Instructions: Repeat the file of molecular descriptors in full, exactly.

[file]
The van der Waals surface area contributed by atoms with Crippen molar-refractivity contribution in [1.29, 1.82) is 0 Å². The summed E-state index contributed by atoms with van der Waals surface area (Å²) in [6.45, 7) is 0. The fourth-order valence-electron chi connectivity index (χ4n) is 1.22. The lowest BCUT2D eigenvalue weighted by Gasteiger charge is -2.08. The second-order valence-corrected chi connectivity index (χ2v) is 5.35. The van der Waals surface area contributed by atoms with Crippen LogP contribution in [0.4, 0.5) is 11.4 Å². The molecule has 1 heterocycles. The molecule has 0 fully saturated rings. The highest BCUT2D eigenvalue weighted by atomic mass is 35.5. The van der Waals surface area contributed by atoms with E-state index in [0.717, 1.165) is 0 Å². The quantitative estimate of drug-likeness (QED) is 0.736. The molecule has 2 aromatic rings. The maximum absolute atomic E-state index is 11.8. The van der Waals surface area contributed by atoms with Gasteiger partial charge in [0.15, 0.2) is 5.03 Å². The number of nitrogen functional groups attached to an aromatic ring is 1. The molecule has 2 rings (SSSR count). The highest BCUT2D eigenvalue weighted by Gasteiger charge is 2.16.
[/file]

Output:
The van der Waals surface area contributed by atoms with Crippen molar-refractivity contribution in [1.29, 1.82) is 0 Å². The summed E-state index contributed by atoms with van der Waals surface area (Å²) in [6.45, 7) is 0. The fourth-order valence-electron chi connectivity index (χ4n) is 1.22. The lowest BCUT2D eigenvalue weighted by Gasteiger charge is -2.08. The second-order valence-corrected chi connectivity index (χ2v) is 5.35. The van der Waals surface area contributed by atoms with Crippen LogP contribution in [0.4, 0.5) is 11.4 Å². The molecule has 1 heterocycles. The molecule has 0 fully saturated rings. The highest BCUT2D eigenvalue weighted by atomic mass is 35.5. The van der Waals surface area contributed by atoms with E-state index in [0.717, 1.165) is 0 Å². The quantitative estimate of drug-likeness (QED) is 0.736. The molecule has 2 aromatic rings. The maximum absolute atomic E-state index is 11.8. The van der Waals surface area contributed by atoms with Gasteiger partial charge in [0.15, 0.2) is 5.03 Å². The number of nitrogen functional groups attached to an aromatic ring is 1. The molecule has 2 rings (SSSR count). The highest BCUT2D eigenvalue weighted by Gasteiger charge is 2.16.